The tapes will be placed in a way that the seam will be made on the glass. This is made easier by the alignment-system with slides which can be set to tape width only once to accommodate for good alignment every time. Before clamping and checking, some values are needed. The type of material needs to be entered, the used temperature of the soldering iron and the speed of the linear rail. When the tape is clamped, the camera will do an alignment check (the linear rail cart moved over the clamped tapes) and the alignment will be approved or rejected by the vision software. There is also an option where the vision program is not sure about the alignment, and will ask for a visual check. If the alignment is approved, the soldering iron will be lowered to seam the two tapes together. The linear cart moves very slowly over the tapes while the soldering iron is melting the matrix of the composite tapes together.
The camera is mounted behind the soldering iron. This means the quality check can be done at the same time as the tapes are being seamed. The pictures, information about the quality of the seam and the temperature will be processed and saved by giving the picture a unique name which includes the speed, material and temperature. Also a graph is added which pronounces the gap that is left after the seaming, so the quality of the seam can be properly seen. This way all the data of the seam is stored for every seam and available for quality review. When this process is finished the clamping is released and the tapes are seamed together.
Proof of concept
The designed concept system would take too much time to make in the available time. For this minor it was decided that a proof of concept system would be made. The set-up is smaller and was done with components available in the robotics lab.
Proof of concept setup
This proof-of-concept system works in the same way as the designed concept system and the software is designed in such a way that it can be upscaled very fast. In this proof of concept only tapes with a Nylon matrix were regularly seamed, due to lower melting temperature and lower price. But theoretically the machine will also work for the more high-end tapes. The HMI consist of three fields to enter the required values and a start and stop button to run the python script. In the Settings tab the vision script and the output folder for the pictures can be selected. The debugging tab shows the exact command that LabVIEW sends to the command prompt as well as the output of the command prompt and possible errors.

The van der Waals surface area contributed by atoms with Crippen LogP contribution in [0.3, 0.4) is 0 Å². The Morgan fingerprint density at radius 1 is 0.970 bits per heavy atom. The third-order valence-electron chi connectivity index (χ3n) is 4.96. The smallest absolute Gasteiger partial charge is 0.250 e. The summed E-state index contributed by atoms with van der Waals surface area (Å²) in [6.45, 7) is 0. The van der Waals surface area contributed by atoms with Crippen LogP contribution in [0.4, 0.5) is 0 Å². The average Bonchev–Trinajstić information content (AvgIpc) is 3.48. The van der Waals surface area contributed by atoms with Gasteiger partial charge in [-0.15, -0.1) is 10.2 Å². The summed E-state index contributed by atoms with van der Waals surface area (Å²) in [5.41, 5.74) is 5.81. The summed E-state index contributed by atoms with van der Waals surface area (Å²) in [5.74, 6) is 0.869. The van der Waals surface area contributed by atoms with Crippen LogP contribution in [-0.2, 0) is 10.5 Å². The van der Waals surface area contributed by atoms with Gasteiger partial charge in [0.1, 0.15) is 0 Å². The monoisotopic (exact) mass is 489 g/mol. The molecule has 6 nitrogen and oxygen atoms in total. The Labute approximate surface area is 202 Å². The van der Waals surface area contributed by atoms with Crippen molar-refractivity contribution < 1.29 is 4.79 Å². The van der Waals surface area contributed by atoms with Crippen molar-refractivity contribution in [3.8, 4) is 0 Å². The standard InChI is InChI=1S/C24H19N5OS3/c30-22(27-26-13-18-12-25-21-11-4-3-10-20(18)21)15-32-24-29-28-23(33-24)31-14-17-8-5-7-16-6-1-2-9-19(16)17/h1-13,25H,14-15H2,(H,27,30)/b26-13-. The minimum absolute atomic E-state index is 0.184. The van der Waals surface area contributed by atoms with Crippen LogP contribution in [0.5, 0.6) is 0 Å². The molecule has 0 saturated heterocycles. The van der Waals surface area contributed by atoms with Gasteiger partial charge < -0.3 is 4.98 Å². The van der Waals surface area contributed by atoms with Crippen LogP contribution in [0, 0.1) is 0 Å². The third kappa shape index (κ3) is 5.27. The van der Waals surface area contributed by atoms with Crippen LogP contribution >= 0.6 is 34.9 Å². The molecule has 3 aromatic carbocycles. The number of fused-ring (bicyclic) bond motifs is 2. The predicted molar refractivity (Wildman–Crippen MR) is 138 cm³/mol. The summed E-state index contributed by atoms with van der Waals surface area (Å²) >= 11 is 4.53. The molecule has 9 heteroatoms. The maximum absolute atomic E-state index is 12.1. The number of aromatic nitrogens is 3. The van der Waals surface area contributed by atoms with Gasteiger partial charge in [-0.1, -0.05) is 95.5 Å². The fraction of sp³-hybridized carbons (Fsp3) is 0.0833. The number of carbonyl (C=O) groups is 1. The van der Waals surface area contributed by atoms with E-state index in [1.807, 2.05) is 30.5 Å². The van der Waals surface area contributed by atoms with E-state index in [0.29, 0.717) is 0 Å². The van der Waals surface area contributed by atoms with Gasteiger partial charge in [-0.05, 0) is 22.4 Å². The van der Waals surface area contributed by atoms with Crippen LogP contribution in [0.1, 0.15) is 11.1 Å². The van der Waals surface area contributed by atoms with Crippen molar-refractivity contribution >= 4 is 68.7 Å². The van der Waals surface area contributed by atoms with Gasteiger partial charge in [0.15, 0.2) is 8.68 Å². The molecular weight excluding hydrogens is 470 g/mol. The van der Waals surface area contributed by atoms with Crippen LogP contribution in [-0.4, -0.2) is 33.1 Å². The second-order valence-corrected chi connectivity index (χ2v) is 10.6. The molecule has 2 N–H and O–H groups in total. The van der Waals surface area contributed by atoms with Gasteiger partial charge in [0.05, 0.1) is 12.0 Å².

HMI for proof of concept
In the proof of concept, all the data is stored with the pictures, but since the hardware was somewhat different from the intended specs of the prototype, we have eventually used manual speed and temperature control. Further integration is necessary to ensure the process becomes fully integrated. However the seaming worked with a moderate degree of success, and the quality control and data feedback worked with a good degree of success. One of the seaming result pictures with the data stored in the name of the picture can be seen in the pictures below.
Unique name including seaming parameter data
Post seam picture including remaining gap size graph
With the output data, KVE can find out what parameters give the best quality seams, and optimize this process.